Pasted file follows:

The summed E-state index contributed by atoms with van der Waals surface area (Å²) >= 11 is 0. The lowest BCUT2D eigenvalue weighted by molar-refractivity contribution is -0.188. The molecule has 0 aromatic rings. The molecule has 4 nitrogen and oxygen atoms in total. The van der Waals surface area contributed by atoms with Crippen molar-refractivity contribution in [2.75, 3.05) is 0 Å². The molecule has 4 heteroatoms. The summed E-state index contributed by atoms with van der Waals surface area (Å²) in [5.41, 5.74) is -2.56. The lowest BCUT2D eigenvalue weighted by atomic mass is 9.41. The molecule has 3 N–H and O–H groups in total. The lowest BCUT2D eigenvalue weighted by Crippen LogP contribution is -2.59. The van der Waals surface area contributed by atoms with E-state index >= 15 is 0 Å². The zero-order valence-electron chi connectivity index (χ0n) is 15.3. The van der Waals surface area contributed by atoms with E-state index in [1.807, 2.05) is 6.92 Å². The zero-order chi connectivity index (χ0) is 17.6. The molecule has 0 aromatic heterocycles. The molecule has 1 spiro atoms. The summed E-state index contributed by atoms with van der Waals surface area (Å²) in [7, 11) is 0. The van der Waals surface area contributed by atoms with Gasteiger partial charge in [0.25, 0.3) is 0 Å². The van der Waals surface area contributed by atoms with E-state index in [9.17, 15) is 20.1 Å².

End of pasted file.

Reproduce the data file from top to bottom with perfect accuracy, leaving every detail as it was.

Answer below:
The summed E-state index contributed by atoms with van der Waals surface area (Å²) >= 11 is 0. The lowest BCUT2D eigenvalue weighted by molar-refractivity contribution is -0.188. The molecule has 0 aromatic rings. The molecule has 4 nitrogen and oxygen atoms in total. The van der Waals surface area contributed by atoms with Crippen molar-refractivity contribution in [2.75, 3.05) is 0 Å². The molecule has 4 heteroatoms. The summed E-state index contributed by atoms with van der Waals surface area (Å²) in [5.41, 5.74) is -2.56. The lowest BCUT2D eigenvalue weighted by atomic mass is 9.41. The molecule has 3 N–H and O–H groups in total. The lowest BCUT2D eigenvalue weighted by Crippen LogP contribution is -2.59. The van der Waals surface area contributed by atoms with E-state index >= 15 is 0 Å². The zero-order valence-electron chi connectivity index (χ0n) is 15.3. The van der Waals surface area contributed by atoms with E-state index in [1.807, 2.05) is 6.92 Å². The zero-order chi connectivity index (χ0) is 17.6. The molecule has 0 aromatic heterocycles. The molecule has 1 spiro atoms. The summed E-state index contributed by atoms with van der Waals surface area (Å²) in [7, 11) is 0. The van der Waals surface area contributed by atoms with Gasteiger partial charge in [0.25, 0.3) is 0 Å². The van der Waals surface area contributed by atoms with E-state index in [9.17, 15) is 20.1 Å².